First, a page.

“Kept Boy” (2017), directed by George Bamber and written by David Ozanich, starts out as if it could be just a silly, facetious comedy about younger gay men living off of rich but aging sugar daddies in Tinseltown. Indeed, there are prior example-setters, like “The Houseboy” (2011) and “The Mudge Boy” (2007). But the film, however compact at 89 minutes, gets into other areas, international and scope, and turns serious and pertinent as it progresses.
Dennis Racine, played by British actor Jon Paul Phillips, dropped out of college in LA a decade ago and essentially became a houseboy of now 50-something TV producer Farleigh Nock (German actor Thure Reifenstein). Thure produces a reality TV show about fashion and interior decoration, and probably hasn’t taken “Blogtyrant’s” advice to heart on how he could increase his fan base and ratings by nice blogging. Having undergone angioplasty, he denies his health problems. He faces being cut off by investors, who like Nate Berkus better. (Nate’s show, which I liked, is no longer on, and Nate lost his male partner Fernando to the 2004 tsunami that hit Sri Lanka – a catastrophe depicted in the 2012 film “The Impossible”.) Complicating the question as to whether Thure can “afford” Dennis any more is the fact that Dennis approaches his 30th birthday. And another boyfriend Jasper (Greg Audino, who becomes the most likable character in the story) could take Dennis’s place.
Dennis may, in fact, be showing his age and preparing to go downhill fast. He smokes electronic cigarettes, which probably have nicotine. His body is just too smooth, especially in the legs.
The movie takes an interesting plot turn at midpoint (again, interesting from Hauge’s theories on how all good screenplays are structured) as the characters visit the coastal resort city of Cartagena, Colombia. They run into a closeted gay drug lord who creates some complications in protecting his own empire. If you look at a map, you see that Cartagena is not too far from Venezuela, and is facing bigtime refugee and asylum issues, brought on by Communism. Maybe another movie? A friend of mine visited Cartagena last year, before his very recent passing as I learned about from Facebook. I’m also reminded of the 2001 film “Collateral Damage” whose release was held up by 9/11.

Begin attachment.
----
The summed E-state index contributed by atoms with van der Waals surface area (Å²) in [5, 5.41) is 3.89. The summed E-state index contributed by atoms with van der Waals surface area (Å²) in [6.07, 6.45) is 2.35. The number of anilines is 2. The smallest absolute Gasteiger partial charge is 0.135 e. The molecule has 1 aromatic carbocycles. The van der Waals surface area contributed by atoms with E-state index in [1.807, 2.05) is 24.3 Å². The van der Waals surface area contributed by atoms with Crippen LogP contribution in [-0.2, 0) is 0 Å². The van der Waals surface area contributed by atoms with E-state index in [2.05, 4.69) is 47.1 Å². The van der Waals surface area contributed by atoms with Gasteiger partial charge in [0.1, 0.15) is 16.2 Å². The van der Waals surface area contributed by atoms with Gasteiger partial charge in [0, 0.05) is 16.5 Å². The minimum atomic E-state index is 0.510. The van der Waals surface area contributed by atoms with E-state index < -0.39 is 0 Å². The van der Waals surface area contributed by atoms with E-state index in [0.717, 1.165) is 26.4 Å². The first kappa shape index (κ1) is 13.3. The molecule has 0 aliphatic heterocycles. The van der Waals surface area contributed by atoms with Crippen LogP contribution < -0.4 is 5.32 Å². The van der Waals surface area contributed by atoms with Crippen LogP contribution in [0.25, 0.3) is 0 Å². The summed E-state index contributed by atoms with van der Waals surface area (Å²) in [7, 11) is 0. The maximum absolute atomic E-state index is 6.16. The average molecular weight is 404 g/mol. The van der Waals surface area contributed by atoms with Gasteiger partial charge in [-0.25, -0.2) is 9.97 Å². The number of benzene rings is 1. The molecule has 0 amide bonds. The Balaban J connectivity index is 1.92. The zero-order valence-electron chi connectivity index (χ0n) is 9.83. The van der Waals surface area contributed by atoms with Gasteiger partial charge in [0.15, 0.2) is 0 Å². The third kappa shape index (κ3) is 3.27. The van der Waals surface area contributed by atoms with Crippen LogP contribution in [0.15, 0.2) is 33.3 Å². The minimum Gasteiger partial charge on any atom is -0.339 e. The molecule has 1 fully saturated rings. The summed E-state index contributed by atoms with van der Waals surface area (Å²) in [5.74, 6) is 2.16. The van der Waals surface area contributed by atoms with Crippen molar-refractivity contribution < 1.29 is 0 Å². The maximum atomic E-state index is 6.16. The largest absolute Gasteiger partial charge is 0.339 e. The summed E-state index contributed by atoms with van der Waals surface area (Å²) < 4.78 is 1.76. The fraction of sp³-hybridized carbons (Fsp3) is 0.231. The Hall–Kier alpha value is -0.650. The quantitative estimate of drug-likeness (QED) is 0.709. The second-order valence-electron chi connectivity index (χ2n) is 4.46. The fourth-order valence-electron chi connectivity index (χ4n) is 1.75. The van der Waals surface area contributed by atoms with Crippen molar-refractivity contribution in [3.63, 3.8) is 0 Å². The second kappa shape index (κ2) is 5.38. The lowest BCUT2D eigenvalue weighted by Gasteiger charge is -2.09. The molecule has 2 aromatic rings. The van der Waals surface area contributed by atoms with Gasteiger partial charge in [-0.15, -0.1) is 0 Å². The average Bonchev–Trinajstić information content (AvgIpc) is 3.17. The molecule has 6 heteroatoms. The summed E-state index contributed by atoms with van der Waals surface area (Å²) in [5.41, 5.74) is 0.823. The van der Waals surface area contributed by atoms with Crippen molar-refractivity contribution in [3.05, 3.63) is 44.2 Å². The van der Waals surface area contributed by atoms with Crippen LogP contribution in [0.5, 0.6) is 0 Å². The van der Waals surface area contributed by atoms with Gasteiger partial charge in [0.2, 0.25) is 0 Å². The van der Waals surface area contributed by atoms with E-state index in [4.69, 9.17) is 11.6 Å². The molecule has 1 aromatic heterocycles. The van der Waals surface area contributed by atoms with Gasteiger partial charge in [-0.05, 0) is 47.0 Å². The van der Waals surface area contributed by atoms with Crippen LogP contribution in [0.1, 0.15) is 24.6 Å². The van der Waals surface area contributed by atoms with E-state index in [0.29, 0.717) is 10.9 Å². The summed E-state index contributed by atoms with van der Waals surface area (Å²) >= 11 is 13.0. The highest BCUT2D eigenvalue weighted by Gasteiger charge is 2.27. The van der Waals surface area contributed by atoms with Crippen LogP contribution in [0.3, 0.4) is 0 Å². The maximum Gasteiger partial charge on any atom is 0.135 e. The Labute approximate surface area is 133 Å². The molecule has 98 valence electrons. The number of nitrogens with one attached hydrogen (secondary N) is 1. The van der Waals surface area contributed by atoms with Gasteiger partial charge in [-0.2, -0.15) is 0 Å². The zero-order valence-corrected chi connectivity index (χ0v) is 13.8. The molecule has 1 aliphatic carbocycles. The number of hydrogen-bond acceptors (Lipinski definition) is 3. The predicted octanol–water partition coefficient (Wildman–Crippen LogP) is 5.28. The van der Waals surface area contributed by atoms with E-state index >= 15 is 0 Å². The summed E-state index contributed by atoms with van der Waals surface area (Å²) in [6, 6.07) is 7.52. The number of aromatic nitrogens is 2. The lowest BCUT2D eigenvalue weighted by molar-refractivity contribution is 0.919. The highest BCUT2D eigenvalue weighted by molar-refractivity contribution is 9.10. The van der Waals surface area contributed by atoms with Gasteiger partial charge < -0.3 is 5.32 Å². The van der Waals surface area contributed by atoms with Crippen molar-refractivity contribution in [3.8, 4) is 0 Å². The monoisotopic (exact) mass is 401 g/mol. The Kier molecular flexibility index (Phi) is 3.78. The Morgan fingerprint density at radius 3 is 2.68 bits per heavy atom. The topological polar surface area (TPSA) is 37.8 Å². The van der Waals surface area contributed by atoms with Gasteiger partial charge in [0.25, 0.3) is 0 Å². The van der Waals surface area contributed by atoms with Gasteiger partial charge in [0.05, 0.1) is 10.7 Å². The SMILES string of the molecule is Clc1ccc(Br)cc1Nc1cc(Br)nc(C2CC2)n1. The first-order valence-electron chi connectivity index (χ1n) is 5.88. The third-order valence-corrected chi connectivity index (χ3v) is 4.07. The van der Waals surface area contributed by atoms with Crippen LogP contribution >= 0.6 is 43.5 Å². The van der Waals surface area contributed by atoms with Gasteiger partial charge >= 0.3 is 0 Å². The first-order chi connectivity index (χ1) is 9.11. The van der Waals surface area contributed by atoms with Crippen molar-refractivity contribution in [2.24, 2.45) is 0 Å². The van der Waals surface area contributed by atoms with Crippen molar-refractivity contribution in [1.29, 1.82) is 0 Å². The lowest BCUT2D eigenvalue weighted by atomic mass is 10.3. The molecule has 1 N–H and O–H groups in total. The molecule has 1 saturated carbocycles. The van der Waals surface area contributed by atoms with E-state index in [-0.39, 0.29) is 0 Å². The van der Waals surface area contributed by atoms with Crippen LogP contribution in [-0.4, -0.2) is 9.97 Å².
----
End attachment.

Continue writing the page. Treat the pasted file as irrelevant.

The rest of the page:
The DVD will be available August 8, 2017 from Breaking Glass Pictures (theatrical was TLA). Expect more than just the usual happy ending; tragedy happens. There’s a lot more material under the covers that one could explore. I can remember once being counseled (at the Ninth Street Center in the 1970s) that I ought to be open to being sponged off of.
Picture: Mine, manga doll in a bar last night
|Director, writer:||George Bamber, David Ozanich|
|When and how viewed:||2017/2/23, complimentary private Vimeo screener|
|Rating:||NA (probably R, a few explicit gay scenes)|
|Companies:||Breaking Glass Pictures, TLA Releasing|
(Posted: Sunday, July 23, 2017 at 6:30 PM EDT)